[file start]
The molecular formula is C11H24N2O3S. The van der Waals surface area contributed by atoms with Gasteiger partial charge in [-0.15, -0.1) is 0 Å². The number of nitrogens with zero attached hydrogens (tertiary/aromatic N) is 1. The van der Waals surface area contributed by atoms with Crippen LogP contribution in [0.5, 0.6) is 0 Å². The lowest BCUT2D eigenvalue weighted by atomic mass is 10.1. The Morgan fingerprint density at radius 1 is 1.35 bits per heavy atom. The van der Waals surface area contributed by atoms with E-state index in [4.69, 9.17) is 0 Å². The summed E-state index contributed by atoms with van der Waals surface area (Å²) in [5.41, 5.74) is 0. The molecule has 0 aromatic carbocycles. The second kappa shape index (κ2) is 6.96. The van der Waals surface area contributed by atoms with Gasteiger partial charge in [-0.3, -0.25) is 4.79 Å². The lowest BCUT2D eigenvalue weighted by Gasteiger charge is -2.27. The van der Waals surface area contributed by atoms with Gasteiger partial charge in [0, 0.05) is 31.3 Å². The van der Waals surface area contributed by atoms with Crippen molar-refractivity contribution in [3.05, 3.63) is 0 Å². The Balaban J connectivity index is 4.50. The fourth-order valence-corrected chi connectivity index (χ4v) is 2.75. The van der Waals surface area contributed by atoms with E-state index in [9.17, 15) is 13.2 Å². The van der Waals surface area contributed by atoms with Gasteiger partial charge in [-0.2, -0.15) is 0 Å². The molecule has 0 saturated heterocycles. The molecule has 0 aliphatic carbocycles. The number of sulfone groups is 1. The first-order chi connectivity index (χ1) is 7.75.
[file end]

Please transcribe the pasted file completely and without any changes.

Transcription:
The molecular formula is C11H24N2O3S. The van der Waals surface area contributed by atoms with Gasteiger partial charge in [-0.15, -0.1) is 0 Å². The number of nitrogens with zero attached hydrogens (tertiary/aromatic N) is 1. The van der Waals surface area contributed by atoms with Crippen LogP contribution in [0.5, 0.6) is 0 Å². The lowest BCUT2D eigenvalue weighted by atomic mass is 10.1. The Morgan fingerprint density at radius 1 is 1.35 bits per heavy atom. The van der Waals surface area contributed by atoms with E-state index in [4.69, 9.17) is 0 Å². The summed E-state index contributed by atoms with van der Waals surface area (Å²) in [5.41, 5.74) is 0. The molecule has 0 aromatic carbocycles. The second kappa shape index (κ2) is 6.96. The van der Waals surface area contributed by atoms with Gasteiger partial charge in [-0.3, -0.25) is 4.79 Å². The lowest BCUT2D eigenvalue weighted by Gasteiger charge is -2.27. The van der Waals surface area contributed by atoms with Gasteiger partial charge in [0, 0.05) is 31.3 Å². The van der Waals surface area contributed by atoms with Crippen molar-refractivity contribution in [3.05, 3.63) is 0 Å². The Balaban J connectivity index is 4.50. The fourth-order valence-corrected chi connectivity index (χ4v) is 2.75. The van der Waals surface area contributed by atoms with E-state index in [9.17, 15) is 13.2 Å². The van der Waals surface area contributed by atoms with Gasteiger partial charge in [-0.2, -0.15) is 0 Å². The molecule has 0 saturated heterocycles. The molecule has 0 aliphatic carbocycles. The number of sulfone groups is 1. The first-order chi connectivity index (χ1) is 7.75.